Katja Hoyer, an Anglo-German historian and journalist, is the author of “Blood and Iron: The Rise and Fall of the German Empire 1871-1918.”
Just before midnight on Dec. 31, Germany switched off three more of its nuclear power plants. Once it had 17; now only three are left, and they too will be shut down at the end of the year. Soon Germany will produce no nuclear energy at all. But the activists were wrong to celebrate. Germany’s hasty nuclear retreat is neither safe nor green. It’s a disastrous mistake that will have ramifications well beyond the country’s own borders.
The Grohnde plant is a perfect example of what Germany is giving up. It was one of the most productive nuclear power plants in the world. It provided enough electricity to cover 15 percent of Lower Saxony’s annual energy needs single-handedly, saving 10 million tons of carbon dioxide emissions a year in the process. The site even made headlines in February 2021 for producing more electricity than any other nuclear power plant in the world. Now it will have to be dismantled at a cost of around 1 billion euros.
Germany’s new vice chancellor, Robert Habeck of the Green Party, justified the decision on national TV a couple of days earlier: “Our exit from nuclear energy is right. ... We may be doing this much quicker than other European countries but we have made a conscious decision to do so.”
Conscious or not, the decision will isolate Germany. The pro-E.U. government in Berlin finds itself at odds with Brussels over its views on nuclear energy. The (German) president of the European Commission, Ursula von der Leyen, has said that the E.U. still needs nuclear technology, and French President Emmanuel Macron announced in a televised speech that he is going to “relaunch the construction of nuclear reactors in our country."
There are historical reasons for Germany’s unique skepticism. For more than four decades, the Iron Curtain ran right through the country. If the Cold War had turned hot, Germany would have been on the front lines of a nuclear battlefield. Both the Soviet Union and the United States had stationed nuclear weapons on German soil. Anti-nuclear anxieties led to an amalgamation of pacifism and environmentalism. The politicians who made the decision to phase out nuclear energy in the wake of the Fukushima nuclear disaster in Japan in 2011 were all children of the tense world of divided Germany — not least then-Chancellor Angela Merkel, who had grown up in East Germany and trained there as a physicist.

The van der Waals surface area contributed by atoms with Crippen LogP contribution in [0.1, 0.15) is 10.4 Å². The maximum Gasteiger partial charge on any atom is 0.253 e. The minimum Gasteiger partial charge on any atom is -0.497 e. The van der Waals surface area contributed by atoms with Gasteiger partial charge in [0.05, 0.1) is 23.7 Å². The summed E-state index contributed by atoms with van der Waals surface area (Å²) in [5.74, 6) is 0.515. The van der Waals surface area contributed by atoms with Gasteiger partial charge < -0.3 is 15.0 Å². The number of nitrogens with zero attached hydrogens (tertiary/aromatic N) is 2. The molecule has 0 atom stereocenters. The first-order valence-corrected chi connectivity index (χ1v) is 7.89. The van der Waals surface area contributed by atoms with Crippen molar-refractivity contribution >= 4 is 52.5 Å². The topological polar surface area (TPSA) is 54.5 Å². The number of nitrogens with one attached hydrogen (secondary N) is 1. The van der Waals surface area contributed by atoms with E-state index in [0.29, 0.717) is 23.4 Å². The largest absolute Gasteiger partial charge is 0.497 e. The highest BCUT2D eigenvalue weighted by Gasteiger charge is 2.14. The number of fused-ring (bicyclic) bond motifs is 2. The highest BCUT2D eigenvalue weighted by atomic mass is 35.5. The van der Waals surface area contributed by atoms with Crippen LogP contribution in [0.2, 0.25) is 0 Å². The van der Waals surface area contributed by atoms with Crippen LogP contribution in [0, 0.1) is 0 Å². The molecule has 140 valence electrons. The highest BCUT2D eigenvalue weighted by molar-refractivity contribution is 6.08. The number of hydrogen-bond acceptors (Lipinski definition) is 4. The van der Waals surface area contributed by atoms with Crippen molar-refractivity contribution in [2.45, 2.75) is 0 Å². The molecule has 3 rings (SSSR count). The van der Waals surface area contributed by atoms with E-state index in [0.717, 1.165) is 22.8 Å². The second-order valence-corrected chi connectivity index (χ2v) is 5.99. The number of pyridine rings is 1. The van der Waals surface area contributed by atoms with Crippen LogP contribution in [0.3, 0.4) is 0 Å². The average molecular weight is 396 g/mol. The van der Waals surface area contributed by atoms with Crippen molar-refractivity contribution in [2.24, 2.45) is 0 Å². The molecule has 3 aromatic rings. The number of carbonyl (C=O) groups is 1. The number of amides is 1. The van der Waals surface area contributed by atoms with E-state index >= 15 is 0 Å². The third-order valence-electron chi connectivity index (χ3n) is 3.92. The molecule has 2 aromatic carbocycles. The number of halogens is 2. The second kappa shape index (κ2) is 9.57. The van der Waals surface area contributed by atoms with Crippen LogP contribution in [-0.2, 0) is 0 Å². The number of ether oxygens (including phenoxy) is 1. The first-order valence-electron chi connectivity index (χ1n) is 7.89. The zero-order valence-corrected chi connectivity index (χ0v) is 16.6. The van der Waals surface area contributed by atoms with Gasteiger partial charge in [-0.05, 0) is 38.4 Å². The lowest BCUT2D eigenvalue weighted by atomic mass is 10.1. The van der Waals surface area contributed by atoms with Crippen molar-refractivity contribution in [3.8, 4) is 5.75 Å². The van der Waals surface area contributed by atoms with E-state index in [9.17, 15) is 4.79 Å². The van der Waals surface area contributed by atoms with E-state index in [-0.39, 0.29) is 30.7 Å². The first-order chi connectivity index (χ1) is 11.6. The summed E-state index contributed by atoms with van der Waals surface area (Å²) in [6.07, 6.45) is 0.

German environmental activists have long argued that nuclear reactors pose a serious security risk to the country, and Fukushima seemed to confirm this. But many experts agree that safety standards in Germany are so stringent and the technology permanently updated that the remaining risks are negligible. So far, no major incidents have blemished the safety record of civilian nuclear energy in Germany. Even Japan has moved on from 2011 and continues to rely on nuclear plants to combat climate change.
But German politics can’t remain stuck in the 20th century. The largest country in Europe has a voracious demand for energy. As German public transport, heating systems and cars switch from fossil fuels to electricity, most experts predict a further rise in electricity demand. Some estimate an increase of 34 percent by 2030.
Meanwhile, renewables provide only 42 percent of Germany’s energy. The rest is still supplied by coal, nuclear power and imports. Germany’s new government aims to increase the margin to 80 percent by 2030, but this is ambitious and could have nasty side effects. Ironically, the post-Merkel administration has already had to agree to loosen legislation for environmental protection when it comes to building up renewables. Two percent of Germany’s land mass is designated for the use of wind turbines; most of that area will have to be deforested first.
Germany’s coal plants are also due to be shut by 2030, which will make the country heavily dependent on energy imports. Germany buys over half of its natural gas from Russia, and with the new pipeline Nord Stream 2 nearly complete, this proportion might well increase, giving Moscow immense power over Germany. Even if Germany were to import its energy from elsewhere (Norway is the second largest source of imports), the situation would be absurd. Why give up your own, relatively green, nuclear energy to buy electricity that was generated in nuclear, coal or gas plants elsewhere?
Germany’s decision to give up efficient and perfectly serviceable nuclear plants is nothing but shortsighted. Its neighbors have come to terms with the necessity of retaining nuclear energy while investment in renewable technology is underway. Yet by succumbing to its lingering Cold War fears, Germany is ultimately putting its fate in the hands of others.